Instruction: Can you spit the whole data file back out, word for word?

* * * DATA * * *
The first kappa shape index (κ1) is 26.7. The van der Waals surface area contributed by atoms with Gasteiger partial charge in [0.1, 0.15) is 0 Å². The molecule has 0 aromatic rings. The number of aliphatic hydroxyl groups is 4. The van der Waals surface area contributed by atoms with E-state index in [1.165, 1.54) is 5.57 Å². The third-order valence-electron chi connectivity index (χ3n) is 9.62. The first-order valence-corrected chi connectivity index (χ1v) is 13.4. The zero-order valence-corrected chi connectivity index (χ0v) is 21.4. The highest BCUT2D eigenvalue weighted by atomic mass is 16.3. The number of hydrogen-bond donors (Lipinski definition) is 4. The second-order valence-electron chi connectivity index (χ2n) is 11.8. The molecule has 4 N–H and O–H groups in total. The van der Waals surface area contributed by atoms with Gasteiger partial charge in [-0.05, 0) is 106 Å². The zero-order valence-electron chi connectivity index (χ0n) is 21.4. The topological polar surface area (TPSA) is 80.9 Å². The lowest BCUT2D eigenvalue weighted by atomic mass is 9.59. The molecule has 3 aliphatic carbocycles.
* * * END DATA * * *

The first kappa shape index (κ1) is 26.7. The van der Waals surface area contributed by atoms with Gasteiger partial charge in [0.1, 0.15) is 0 Å². The molecule has 0 aromatic rings. The number of aliphatic hydroxyl groups is 4. The van der Waals surface area contributed by atoms with E-state index in [1.165, 1.54) is 5.57 Å². The third-order valence-electron chi connectivity index (χ3n) is 9.62. The first-order valence-corrected chi connectivity index (χ1v) is 13.4. The zero-order valence-corrected chi connectivity index (χ0v) is 21.4. The highest BCUT2D eigenvalue weighted by atomic mass is 16.3. The number of hydrogen-bond donors (Lipinski definition) is 4. The second-order valence-electron chi connectivity index (χ2n) is 11.8. The molecule has 4 N–H and O–H groups in total. The van der Waals surface area contributed by atoms with Gasteiger partial charge in [-0.05, 0) is 106 Å². The zero-order valence-electron chi connectivity index (χ0n) is 21.4. The topological polar surface area (TPSA) is 80.9 Å². The lowest BCUT2D eigenvalue weighted by atomic mass is 9.59. The molecule has 3 aliphatic carbocycles.